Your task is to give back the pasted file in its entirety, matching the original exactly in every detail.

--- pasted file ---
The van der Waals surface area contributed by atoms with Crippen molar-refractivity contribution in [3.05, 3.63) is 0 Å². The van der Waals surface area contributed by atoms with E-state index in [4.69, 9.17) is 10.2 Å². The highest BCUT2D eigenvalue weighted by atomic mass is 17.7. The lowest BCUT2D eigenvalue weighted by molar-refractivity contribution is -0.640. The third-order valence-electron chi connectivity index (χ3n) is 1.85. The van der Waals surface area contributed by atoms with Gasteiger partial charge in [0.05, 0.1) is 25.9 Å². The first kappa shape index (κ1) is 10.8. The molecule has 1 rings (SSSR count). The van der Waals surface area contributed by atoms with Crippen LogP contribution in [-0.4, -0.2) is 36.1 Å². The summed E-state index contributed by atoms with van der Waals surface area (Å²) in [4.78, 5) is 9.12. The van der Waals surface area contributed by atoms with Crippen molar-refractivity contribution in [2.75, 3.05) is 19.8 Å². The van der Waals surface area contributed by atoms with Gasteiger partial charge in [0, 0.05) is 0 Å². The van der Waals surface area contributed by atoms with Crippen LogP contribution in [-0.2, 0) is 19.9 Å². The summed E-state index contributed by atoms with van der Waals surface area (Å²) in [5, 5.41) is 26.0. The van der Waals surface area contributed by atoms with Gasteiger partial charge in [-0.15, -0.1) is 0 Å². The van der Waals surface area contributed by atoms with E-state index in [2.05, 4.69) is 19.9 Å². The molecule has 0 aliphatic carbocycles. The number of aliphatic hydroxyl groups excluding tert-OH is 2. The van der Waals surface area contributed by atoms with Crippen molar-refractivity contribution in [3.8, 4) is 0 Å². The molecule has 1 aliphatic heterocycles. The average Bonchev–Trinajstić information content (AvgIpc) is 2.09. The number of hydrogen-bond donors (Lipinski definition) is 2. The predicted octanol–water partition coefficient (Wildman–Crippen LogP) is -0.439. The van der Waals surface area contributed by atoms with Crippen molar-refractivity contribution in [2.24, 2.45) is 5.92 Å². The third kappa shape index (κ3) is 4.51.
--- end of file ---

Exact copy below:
The van der Waals surface area contributed by atoms with Crippen molar-refractivity contribution in [3.05, 3.63) is 0 Å². The van der Waals surface area contributed by atoms with E-state index in [4.69, 9.17) is 10.2 Å². The highest BCUT2D eigenvalue weighted by atomic mass is 17.7. The lowest BCUT2D eigenvalue weighted by molar-refractivity contribution is -0.640. The third-order valence-electron chi connectivity index (χ3n) is 1.85. The van der Waals surface area contributed by atoms with Gasteiger partial charge in [0.05, 0.1) is 25.9 Å². The first kappa shape index (κ1) is 10.8. The molecule has 1 rings (SSSR count). The van der Waals surface area contributed by atoms with Crippen LogP contribution in [-0.4, -0.2) is 36.1 Å². The summed E-state index contributed by atoms with van der Waals surface area (Å²) in [4.78, 5) is 9.12. The van der Waals surface area contributed by atoms with Crippen molar-refractivity contribution in [2.75, 3.05) is 19.8 Å². The van der Waals surface area contributed by atoms with Gasteiger partial charge in [0, 0.05) is 0 Å². The van der Waals surface area contributed by atoms with Crippen LogP contribution in [-0.2, 0) is 19.9 Å². The summed E-state index contributed by atoms with van der Waals surface area (Å²) in [5, 5.41) is 26.0. The van der Waals surface area contributed by atoms with Gasteiger partial charge in [-0.15, -0.1) is 0 Å². The van der Waals surface area contributed by atoms with E-state index in [2.05, 4.69) is 19.9 Å². The molecule has 0 aliphatic carbocycles. The number of aliphatic hydroxyl groups excluding tert-OH is 2. The van der Waals surface area contributed by atoms with Crippen molar-refractivity contribution in [3.8, 4) is 0 Å². The molecule has 1 aliphatic heterocycles. The average Bonchev–Trinajstić information content (AvgIpc) is 2.09. The number of hydrogen-bond donors (Lipinski definition) is 2. The predicted octanol–water partition coefficient (Wildman–Crippen LogP) is -0.439. The van der Waals surface area contributed by atoms with Crippen molar-refractivity contribution in [2.24, 2.45) is 5.92 Å². The third kappa shape index (κ3) is 4.51.